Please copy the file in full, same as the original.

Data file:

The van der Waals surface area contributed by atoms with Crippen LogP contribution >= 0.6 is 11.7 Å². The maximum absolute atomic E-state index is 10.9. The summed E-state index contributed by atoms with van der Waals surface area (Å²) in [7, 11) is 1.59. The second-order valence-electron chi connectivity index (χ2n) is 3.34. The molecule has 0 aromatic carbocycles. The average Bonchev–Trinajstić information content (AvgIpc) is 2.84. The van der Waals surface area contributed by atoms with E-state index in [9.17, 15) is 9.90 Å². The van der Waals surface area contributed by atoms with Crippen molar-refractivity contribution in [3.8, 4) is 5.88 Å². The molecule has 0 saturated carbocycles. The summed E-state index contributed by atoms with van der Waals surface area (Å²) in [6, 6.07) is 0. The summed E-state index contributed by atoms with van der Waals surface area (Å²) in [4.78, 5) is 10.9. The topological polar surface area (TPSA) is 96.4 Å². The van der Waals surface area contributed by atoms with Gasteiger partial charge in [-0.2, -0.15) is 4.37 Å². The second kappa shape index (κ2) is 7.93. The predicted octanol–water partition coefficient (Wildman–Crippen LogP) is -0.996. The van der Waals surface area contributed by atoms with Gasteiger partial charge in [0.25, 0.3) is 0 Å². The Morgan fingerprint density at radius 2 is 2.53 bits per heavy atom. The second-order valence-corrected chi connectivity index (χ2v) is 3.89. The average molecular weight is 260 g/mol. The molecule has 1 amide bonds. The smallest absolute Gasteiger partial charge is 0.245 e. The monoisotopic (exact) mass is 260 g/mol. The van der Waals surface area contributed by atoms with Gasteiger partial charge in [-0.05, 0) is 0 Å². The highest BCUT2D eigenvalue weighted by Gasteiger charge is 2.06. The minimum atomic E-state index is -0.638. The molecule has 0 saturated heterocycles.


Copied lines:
The van der Waals surface area contributed by atoms with Crippen LogP contribution >= 0.6 is 11.7 Å². The maximum absolute atomic E-state index is 10.9. The summed E-state index contributed by atoms with van der Waals surface area (Å²) in [7, 11) is 1.59. The second-order valence-electron chi connectivity index (χ2n) is 3.34. The molecule has 0 aromatic carbocycles. The average Bonchev–Trinajstić information content (AvgIpc) is 2.84. The van der Waals surface area contributed by atoms with E-state index in [9.17, 15) is 9.90 Å². The van der Waals surface area contributed by atoms with Crippen molar-refractivity contribution in [3.8, 4) is 5.88 Å². The molecule has 0 saturated carbocycles. The summed E-state index contributed by atoms with van der Waals surface area (Å²) in [6, 6.07) is 0. The summed E-state index contributed by atoms with van der Waals surface area (Å²) in [4.78, 5) is 10.9. The topological polar surface area (TPSA) is 96.4 Å². The van der Waals surface area contributed by atoms with Gasteiger partial charge in [-0.2, -0.15) is 4.37 Å². The second kappa shape index (κ2) is 7.93. The predicted octanol–water partition coefficient (Wildman–Crippen LogP) is -0.996. The van der Waals surface area contributed by atoms with Gasteiger partial charge in [0.25, 0.3) is 0 Å². The Morgan fingerprint density at radius 2 is 2.53 bits per heavy atom. The second-order valence-corrected chi connectivity index (χ2v) is 3.89. The average molecular weight is 260 g/mol. The molecule has 1 amide bonds. The smallest absolute Gasteiger partial charge is 0.245 e. The monoisotopic (exact) mass is 260 g/mol. The van der Waals surface area contributed by atoms with Gasteiger partial charge in [-0.05, 0) is 0 Å². The highest BCUT2D eigenvalue weighted by Gasteiger charge is 2.06. The minimum atomic E-state index is -0.638. The molecule has 0 saturated heterocycles.